Fstoppers Reviews the Canon 11-24mm f/4 L

Fstoppers Reviews the Canon 11-24mm f/4 L

When I first heard about the Canon EF 11-24mm f/4 L USM, I couldn’t help but think of the famous “Spinal Tap” scene: “these go to 11!” It’s a hefty lens with a hefty price tag, so I had high expectations of it when it came time to review. It has risen to the occasion.

"These go to 11!"

The 11-24 L is the widest rectilinear full frame camera lens in the world. Before its arrival, that title belonged to the Sigma 12-24 f/4.5-5.6 lens, an admirable performer, but not of the stellar quality we’ve come to expect of Canon glass with the red ring. Most kits max out at 16mm or maybe 14mm; I myself came from using the fabulous Rokinon 14mm f/2.8 (one of the best value lenses out there). It’s hard to describe how drastic the jump of just a few millimeters is. On APS-C sensors, the lens converts to a 17.6-38.4mm, taking it out of the realm of the surreal. While certainly useful on a crop sensor, this lens was made for mind-blowing full frame shots.

When Canon first announced this lens, there were many who cried foul over its maximum aperture of f/4. After unboxing the lens for the first time, I can promise you that you’ll be glad it’s not a f/2.8. At 2.6 lbs. (by comparison, the 16-35mm f/2.8 L II is about half that weight) and by far the largest wide angle I’ve ever used, I can’t imagine how cumbersome (and prohibitively expensive) a f/2.8 version would be.

Build Quality, Autofocus

Build quality is top notch, as expected. The barrel is made of the engineering plastic seen in many newer Canon lenses; I prefer it to metal as it greatly reduces weight and I’ve never seen durability issues with it. Both the zoom and manual focus rings are positioned naturally and move smoothly and precisely. The lens is partial weather-sealed; the mount, AF/MF switch, and zoom and focus rings are sealed, but like most other lenses, the front element is not, requiring a filter to complete the sealing. I find this frustrating because unlike most other lenses, the 11-24 L has a very bulbous, convex front element that cannot accept screw-on filters, meaning it’s essentially impossible to complete the weather-sealing of this lens. For a lens that is clearly designed to be used for landscapes, I found this to be a glaring omission. The non-detachable hood does provide some protection, but I still found it insufficient. For example, when shooting waterfalls, I had to be very careful of mist to ensure that the front element didn’t get wet.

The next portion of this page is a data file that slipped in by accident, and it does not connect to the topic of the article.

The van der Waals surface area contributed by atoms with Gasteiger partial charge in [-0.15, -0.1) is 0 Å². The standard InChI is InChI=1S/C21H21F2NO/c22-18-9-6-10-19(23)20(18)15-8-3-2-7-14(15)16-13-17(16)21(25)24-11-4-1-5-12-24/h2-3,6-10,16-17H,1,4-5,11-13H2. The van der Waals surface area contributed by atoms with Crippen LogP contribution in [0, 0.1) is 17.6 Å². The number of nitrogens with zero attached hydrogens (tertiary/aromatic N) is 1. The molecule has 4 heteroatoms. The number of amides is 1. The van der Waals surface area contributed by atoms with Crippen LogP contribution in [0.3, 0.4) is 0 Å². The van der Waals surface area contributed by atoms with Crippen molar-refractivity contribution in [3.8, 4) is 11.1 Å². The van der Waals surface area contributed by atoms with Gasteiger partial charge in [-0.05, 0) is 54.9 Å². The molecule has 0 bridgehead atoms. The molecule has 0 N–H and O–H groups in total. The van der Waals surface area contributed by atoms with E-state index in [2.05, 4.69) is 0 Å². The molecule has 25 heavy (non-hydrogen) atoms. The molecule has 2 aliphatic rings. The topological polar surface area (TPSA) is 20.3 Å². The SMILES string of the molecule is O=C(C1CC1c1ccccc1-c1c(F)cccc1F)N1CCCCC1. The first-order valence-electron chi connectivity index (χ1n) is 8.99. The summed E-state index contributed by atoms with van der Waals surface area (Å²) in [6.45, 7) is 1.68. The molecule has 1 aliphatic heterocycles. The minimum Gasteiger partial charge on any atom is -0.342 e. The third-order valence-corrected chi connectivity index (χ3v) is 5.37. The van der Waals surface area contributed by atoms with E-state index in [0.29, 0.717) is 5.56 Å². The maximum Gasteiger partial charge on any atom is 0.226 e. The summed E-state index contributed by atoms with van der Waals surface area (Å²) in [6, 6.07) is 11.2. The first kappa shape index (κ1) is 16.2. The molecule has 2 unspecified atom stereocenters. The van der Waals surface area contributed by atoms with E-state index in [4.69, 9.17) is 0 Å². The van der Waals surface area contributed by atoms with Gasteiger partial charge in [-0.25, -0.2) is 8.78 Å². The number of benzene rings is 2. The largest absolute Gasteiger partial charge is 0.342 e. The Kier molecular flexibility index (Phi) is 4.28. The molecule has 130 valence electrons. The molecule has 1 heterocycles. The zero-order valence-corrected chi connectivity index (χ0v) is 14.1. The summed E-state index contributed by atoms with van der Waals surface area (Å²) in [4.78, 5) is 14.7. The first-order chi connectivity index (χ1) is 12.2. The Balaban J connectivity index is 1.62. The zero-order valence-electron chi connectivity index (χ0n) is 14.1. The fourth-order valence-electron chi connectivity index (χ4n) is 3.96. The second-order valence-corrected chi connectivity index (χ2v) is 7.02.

In terms of filters, however, the lens does accept drop-in gel filters at the rear element. Nonetheless, those wanting to use polarizing filters are out of luck until a third party produces a solution, another strike against landscape photographers. The lens ships with Canon’s standard soft bag. It provides minimal protection against dust and moisture and essentially no impact protection, so be sure to provide a proper case for it.

Autofocusing is driven by a Canon ultrasonic motor (USM), standard for L lenses. I found autofocus to be fast, accurate and very quiet. It has a full-time manual override, meaning you can grab the focus ring and take over whenever. The ring has just a bit over 90 degrees of rotation, which is more than enough to accurately focus the lens. The lens’ minimum focus distance of 11 inches is actually quite useful and intriguing; getting so close with such a wide angle allows for some rather astounding compositional choices.

"Sweet Yacht." Shot from about 20 inches from the end of the boat.

Bokeh and Aberrations

Canon included 9 blades in the aperture, which make for soft and pleasing out of focus areas, though you’re not going to get much bokeh from this sort of lens unless you’re very close to your subject, there’s a lot of background separation and you’re using it wide open. Vignetting is surprisingly well-controlled (though certainly present) and is subtle enough that I consider it a welcome addition in most cases (though it does become fairly prominent wide open at 11mm), while chromatic aberration was either not present or mild enough that 5 seconds in Lightroom took care of it. Flaring is minimal at its worst, which is excellent, as the focal length of this lens means the sun will be in the composition quite often.